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New York Times, Thursday, October 31, 2013

Author: David Kwong
Editor: Will Shortz
David Kwong
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174/1/20066/28/20175
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2233421
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1.59222
Puzzle of the Week

This puzzle:

Rows: 15, Columns: 15 Words: 78, Blocks: 36 Missing: {QXZ} This is puzzle # 9 for Mr. Kwong. Jeff Chen's Puzzle of the Week pick NYT links: Across Lite PDF
David Kwong notes: As a magician, I am once again pleased to add a little bit of illusion to the New York Times crossword puzzle. The 'trick' ... more
David Kwong notes: As a magician, I am once again pleased to add a little bit of illusion to the New York Times crossword puzzle.

The "trick" answer was difficult to place. It had to be in the SE corner or resting on top of a horizontal row of black squares. This is because the answer couldn't start down answers.

I enjoyed coming up with down clues in the SE corner that were slightly misleading, hopefully yielded confusion for CAP vs. GOWN, THE vs. CAFE, SNOW vs SLEET, SPA vs BATH, perhaps even EUGENE vs SEATTLE.

The most challenging aspect of the puzzle was finding four Halloween creatures that were the same word-length. I was afforded a little flexibility with VAMPIRE and DRACULA being both seven letters long. At one point I had SPECTER but nixed it because I thought one could argue that a specter/ghost also wouldn't have a reflection.

Eventually, I stumbled upon the Universal Monsters characters and felt like the crossword gods were blessing me. All hail the crossword gods!

Hope you enjoyed the puzzle and Happy Halloween!

Will Shortz notes: This is probably my favorite daily puzzle of the week. The trick at 65A is downright mean!
Jeff Chen notes: I haven't been this impressed by a puzzle in quite a while. Such a fun solve; the trick of DRACULA not having a reflection completely ... more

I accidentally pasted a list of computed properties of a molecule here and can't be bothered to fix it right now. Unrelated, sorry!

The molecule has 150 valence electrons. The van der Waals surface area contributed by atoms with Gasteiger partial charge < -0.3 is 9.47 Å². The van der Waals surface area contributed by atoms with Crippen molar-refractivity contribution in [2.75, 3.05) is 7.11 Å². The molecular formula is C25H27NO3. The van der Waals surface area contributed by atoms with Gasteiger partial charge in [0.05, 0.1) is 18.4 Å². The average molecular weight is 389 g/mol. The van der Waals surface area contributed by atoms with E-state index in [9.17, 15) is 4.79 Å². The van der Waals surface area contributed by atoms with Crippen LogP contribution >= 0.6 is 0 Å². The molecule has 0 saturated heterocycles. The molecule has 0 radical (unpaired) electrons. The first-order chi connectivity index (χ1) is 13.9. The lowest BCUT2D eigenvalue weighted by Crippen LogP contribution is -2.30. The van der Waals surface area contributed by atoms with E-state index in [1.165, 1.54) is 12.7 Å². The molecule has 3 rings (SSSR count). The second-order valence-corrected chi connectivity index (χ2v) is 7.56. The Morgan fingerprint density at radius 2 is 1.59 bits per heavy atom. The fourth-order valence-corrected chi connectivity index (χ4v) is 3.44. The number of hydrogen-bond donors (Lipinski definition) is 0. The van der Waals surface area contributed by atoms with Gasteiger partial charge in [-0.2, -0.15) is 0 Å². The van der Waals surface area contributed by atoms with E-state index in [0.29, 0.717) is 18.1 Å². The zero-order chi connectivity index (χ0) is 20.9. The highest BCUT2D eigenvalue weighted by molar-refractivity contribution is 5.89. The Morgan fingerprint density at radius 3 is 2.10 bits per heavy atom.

Jeff Chen notes: I haven't been this impressed by a puzzle in quite a while. Such a fun solve; the trick of DRACULA not having a reflection completely mystifying until the very end. I love it when someone breaks the rules of crosswords. David did a masterful job of lulling us to sleep by having us fill in the three mirrored entries and then hits us with the killer finale.

Sometimes people ask me which is more important, the idea or the execution. Well, I had a similar idea a while back, but I had envisioned it with the ENTIRE grid being mirror symmetrical, with only VAMPIRE not showing up. When I tried to put it together, I became something of a Dr. Frankenstein, breaking all sorts of rules broken (in unholy ways). Both David's idea and his execution were better than mine, so what can I do but give a standing ovation to the master?

The people in this coffee shop are staring at me now.

A side note about David: he's actually a magician! And not only a great magician, but one who works his magic with crosswords and Scrabble. He recently worked on "Now You See Me" and has developed a signature trick involving crosswords. The guy's skills are mind-boggling. I actually said "no @#$!& way!" after seeing his work.

It's a shame that the paper solve is so different than electronic solves today. Often times we rebellious constructors find ways to break the classical xw conventions, causing all sort of issues for the paper solve and/or the electronic. The paper version is usually so much more flexible because the newspaper doesn't complain if one writes outside the grid, intentionally doesn't fill in a square, or even draws a picture in one or more squares. But Across Lite and other platforms often get cranky and complain.